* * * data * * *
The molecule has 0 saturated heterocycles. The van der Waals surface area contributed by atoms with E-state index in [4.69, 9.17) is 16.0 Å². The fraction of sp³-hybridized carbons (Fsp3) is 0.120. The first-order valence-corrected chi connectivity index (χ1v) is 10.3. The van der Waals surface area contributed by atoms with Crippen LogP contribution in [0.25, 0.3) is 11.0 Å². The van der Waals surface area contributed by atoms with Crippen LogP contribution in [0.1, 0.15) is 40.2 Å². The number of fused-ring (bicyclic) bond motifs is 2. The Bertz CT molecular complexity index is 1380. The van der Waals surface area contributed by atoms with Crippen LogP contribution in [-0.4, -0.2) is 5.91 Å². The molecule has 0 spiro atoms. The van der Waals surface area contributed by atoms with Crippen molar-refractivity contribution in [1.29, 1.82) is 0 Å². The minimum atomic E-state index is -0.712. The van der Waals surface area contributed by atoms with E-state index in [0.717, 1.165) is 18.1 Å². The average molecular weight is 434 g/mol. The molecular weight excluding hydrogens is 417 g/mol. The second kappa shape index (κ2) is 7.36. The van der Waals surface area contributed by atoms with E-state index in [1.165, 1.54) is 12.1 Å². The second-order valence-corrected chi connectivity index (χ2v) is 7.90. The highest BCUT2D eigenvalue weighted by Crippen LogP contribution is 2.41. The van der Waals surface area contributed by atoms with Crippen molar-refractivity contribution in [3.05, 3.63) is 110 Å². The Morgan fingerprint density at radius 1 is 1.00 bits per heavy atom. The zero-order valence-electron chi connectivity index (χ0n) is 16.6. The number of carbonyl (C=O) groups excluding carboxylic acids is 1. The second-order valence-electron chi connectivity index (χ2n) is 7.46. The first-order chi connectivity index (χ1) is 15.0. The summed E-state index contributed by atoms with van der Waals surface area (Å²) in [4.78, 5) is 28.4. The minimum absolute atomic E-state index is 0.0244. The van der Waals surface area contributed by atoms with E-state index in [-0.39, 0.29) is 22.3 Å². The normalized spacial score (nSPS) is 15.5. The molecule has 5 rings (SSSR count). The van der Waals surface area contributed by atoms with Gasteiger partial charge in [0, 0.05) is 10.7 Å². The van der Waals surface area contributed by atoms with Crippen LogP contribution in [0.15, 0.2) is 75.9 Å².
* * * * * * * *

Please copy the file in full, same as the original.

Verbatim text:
The molecule has 0 saturated heterocycles. The van der Waals surface area contributed by atoms with E-state index in [4.69, 9.17) is 16.0 Å². The fraction of sp³-hybridized carbons (Fsp3) is 0.120. The first-order valence-corrected chi connectivity index (χ1v) is 10.3. The van der Waals surface area contributed by atoms with Crippen LogP contribution in [0.25, 0.3) is 11.0 Å². The van der Waals surface area contributed by atoms with Crippen LogP contribution in [0.1, 0.15) is 40.2 Å². The number of fused-ring (bicyclic) bond motifs is 2. The Bertz CT molecular complexity index is 1380. The van der Waals surface area contributed by atoms with Crippen LogP contribution in [-0.4, -0.2) is 5.91 Å². The molecule has 0 spiro atoms. The van der Waals surface area contributed by atoms with Crippen molar-refractivity contribution in [1.29, 1.82) is 0 Å². The minimum atomic E-state index is -0.712. The van der Waals surface area contributed by atoms with E-state index in [0.717, 1.165) is 18.1 Å². The average molecular weight is 434 g/mol. The molecular weight excluding hydrogens is 417 g/mol. The second kappa shape index (κ2) is 7.36. The van der Waals surface area contributed by atoms with E-state index in [1.165, 1.54) is 12.1 Å². The second-order valence-corrected chi connectivity index (χ2v) is 7.90. The highest BCUT2D eigenvalue weighted by Crippen LogP contribution is 2.41. The van der Waals surface area contributed by atoms with Crippen molar-refractivity contribution in [3.05, 3.63) is 110 Å². The Morgan fingerprint density at radius 1 is 1.00 bits per heavy atom. The zero-order valence-electron chi connectivity index (χ0n) is 16.6. The number of carbonyl (C=O) groups excluding carboxylic acids is 1. The second-order valence-electron chi connectivity index (χ2n) is 7.46. The first-order chi connectivity index (χ1) is 15.0. The summed E-state index contributed by atoms with van der Waals surface area (Å²) in [4.78, 5) is 28.4. The minimum absolute atomic E-state index is 0.0244. The van der Waals surface area contributed by atoms with E-state index in [-0.39, 0.29) is 22.3 Å². The normalized spacial score (nSPS) is 15.5. The molecule has 5 rings (SSSR count). The van der Waals surface area contributed by atoms with Gasteiger partial charge in [0, 0.05) is 10.7 Å². The van der Waals surface area contributed by atoms with Crippen LogP contribution in [0.15, 0.2) is 75.9 Å².